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H.R. 511: Power And Security Systems (PASS) Act

H.R. 511 directs the Department of Energy to decide by 2021 whether standards for class A external power supply (EPS) should be amended. Any necessary amendments would apply to products manufactured after July 1, 2023. No-Load Mode standards provided under current law shall not apply to EPS manufactured before the effective date of such amendments. Finally, the Department may treat ... Continue reading »
(Source: Republican Policy Committee)

What you can do

Overview

Introduced:

Jan 12, 2017

Status:

Passed House (Senate next) on Jan 23, 2017

This bill passed in the House on January 23, 2017 and goes to the Senate next for consideration.

Sponsor:

Peter Welch

Representative for Vermont At Large

Democrat

Text:

Read Text »
Last Updated: Jan 24, 2017
Length: 3 pages

Prognosis:

31% chance of being enacted according to Skopos Labs (details)

See Instead:

S. 190 (same title)
Passed House & Senate (President next) — Oct 11, 2017

History

Jan 12, 2017
 
Introduced

Bills and resolutions are referred to committees which debate the bill before possibly sending it on to the whole chamber.

Jan 23, 2017
 
Passed House (Senate next)

The bill was passed in a vote in the House. It goes to the Senate next. The vote was by voice vote so no record of individual votes was made.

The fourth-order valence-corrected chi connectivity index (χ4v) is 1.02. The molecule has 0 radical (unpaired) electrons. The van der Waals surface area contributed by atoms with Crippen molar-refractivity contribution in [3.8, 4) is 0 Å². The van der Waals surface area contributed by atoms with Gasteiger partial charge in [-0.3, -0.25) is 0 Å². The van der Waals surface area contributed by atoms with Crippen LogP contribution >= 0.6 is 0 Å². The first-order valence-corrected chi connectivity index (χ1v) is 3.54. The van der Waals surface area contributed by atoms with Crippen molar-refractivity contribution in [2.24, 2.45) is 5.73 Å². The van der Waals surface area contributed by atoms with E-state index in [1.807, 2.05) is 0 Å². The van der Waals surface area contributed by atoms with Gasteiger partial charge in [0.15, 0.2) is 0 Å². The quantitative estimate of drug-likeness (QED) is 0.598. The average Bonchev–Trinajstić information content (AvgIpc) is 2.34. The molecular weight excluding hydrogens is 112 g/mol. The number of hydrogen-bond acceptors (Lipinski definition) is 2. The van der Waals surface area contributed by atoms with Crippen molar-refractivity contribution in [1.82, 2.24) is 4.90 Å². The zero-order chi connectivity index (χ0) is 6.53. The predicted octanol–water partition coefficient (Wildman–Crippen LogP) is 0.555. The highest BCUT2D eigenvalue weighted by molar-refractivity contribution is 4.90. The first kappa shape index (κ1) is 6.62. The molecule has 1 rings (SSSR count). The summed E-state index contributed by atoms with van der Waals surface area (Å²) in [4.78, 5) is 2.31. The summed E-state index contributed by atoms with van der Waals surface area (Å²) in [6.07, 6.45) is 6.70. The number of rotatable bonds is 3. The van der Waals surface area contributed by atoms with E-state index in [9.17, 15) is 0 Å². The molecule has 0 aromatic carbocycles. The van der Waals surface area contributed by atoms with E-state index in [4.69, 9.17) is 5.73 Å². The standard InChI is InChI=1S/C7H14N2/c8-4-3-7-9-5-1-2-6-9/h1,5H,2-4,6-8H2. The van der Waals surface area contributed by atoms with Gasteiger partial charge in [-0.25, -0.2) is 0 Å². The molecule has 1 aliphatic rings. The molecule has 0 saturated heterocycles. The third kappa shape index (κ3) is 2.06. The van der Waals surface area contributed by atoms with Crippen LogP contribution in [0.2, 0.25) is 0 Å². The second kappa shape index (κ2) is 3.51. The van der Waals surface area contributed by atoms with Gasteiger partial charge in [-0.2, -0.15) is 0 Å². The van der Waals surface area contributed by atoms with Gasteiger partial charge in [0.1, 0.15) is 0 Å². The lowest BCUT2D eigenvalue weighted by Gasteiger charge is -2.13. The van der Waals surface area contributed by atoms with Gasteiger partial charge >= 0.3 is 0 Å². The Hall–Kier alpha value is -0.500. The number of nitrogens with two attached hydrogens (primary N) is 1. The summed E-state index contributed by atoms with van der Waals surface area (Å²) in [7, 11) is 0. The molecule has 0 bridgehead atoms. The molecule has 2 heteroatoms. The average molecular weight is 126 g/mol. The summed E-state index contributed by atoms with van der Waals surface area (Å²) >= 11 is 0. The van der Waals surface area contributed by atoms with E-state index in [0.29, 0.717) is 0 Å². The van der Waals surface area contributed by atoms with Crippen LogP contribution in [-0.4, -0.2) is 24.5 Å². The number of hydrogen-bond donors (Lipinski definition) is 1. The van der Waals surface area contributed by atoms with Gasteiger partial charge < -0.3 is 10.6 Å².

Pending
 
Passed Senate

Pending
 
Signed by the President

H.R. 511 is a bill in the United States Congress.

A bill must be passed by both the House and Senate in identical form and then be signed by the President to become law.

How to cite this information.

We recommend the following MLA-formatted citation when using the information you see here in academic work:

“H.R. 511 — 115th Congress: Power And Security Systems (PASS) Act.” www.GovTrack.us. 2017. October 21, 2017 <https://www.govtrack.us/congress/bills/115/hr511>

Where is this information from?

GovTrack automatically collects legislative information from a variety of governmental and non-governmental sources. This page is sourced primarily from Congress.gov, the official portal of the United States Congress. Congress.gov is generally updated one day after events occur, and so legislative activity shown here may be one day behind. Data via the congress project.